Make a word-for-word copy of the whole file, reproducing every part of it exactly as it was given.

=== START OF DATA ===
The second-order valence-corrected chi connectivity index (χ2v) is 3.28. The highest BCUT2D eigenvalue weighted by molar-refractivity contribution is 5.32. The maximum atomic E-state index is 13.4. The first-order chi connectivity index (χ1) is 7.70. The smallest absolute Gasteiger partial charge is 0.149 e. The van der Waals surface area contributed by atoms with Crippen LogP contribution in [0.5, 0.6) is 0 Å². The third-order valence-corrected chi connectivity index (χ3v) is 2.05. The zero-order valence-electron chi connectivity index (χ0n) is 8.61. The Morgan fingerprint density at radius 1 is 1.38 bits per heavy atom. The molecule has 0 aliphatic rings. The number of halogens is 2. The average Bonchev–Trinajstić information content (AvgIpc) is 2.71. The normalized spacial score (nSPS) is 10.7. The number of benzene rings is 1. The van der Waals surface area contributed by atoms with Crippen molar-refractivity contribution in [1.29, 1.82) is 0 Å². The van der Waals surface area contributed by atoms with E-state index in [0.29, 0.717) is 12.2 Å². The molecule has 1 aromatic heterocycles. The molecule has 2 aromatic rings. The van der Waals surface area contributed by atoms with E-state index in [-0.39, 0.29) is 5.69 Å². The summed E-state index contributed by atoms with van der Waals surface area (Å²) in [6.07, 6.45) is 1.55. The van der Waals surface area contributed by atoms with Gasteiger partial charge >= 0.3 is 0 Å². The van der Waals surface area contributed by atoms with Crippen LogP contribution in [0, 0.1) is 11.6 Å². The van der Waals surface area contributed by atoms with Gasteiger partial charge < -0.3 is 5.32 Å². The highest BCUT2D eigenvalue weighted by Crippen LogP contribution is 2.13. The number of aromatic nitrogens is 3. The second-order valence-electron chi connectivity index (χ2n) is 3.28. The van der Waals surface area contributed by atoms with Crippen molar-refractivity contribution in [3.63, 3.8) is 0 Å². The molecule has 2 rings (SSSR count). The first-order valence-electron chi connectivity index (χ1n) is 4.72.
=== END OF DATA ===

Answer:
The second-order valence-corrected chi connectivity index (χ2v) is 3.28. The highest BCUT2D eigenvalue weighted by molar-refractivity contribution is 5.32. The maximum atomic E-state index is 13.4. The first-order chi connectivity index (χ1) is 7.70. The smallest absolute Gasteiger partial charge is 0.149 e. The van der Waals surface area contributed by atoms with Crippen LogP contribution in [0.5, 0.6) is 0 Å². The third-order valence-corrected chi connectivity index (χ3v) is 2.05. The zero-order valence-electron chi connectivity index (χ0n) is 8.61. The Morgan fingerprint density at radius 1 is 1.38 bits per heavy atom. The molecule has 0 aliphatic rings. The number of halogens is 2. The average Bonchev–Trinajstić information content (AvgIpc) is 2.71. The normalized spacial score (nSPS) is 10.7. The number of benzene rings is 1. The van der Waals surface area contributed by atoms with Crippen molar-refractivity contribution in [1.29, 1.82) is 0 Å². The van der Waals surface area contributed by atoms with E-state index in [0.29, 0.717) is 12.2 Å². The molecule has 1 aromatic heterocycles. The molecule has 2 aromatic rings. The van der Waals surface area contributed by atoms with E-state index in [-0.39, 0.29) is 5.69 Å². The summed E-state index contributed by atoms with van der Waals surface area (Å²) in [6.07, 6.45) is 1.55. The van der Waals surface area contributed by atoms with Gasteiger partial charge >= 0.3 is 0 Å². The van der Waals surface area contributed by atoms with Crippen LogP contribution in [0, 0.1) is 11.6 Å². The van der Waals surface area contributed by atoms with Gasteiger partial charge < -0.3 is 5.32 Å². The highest BCUT2D eigenvalue weighted by Crippen LogP contribution is 2.13. The number of aromatic nitrogens is 3. The second-order valence-electron chi connectivity index (χ2n) is 3.28. The van der Waals surface area contributed by atoms with Crippen molar-refractivity contribution in [3.63, 3.8) is 0 Å². The molecule has 2 rings (SSSR count). The first-order valence-electron chi connectivity index (χ1n) is 4.72.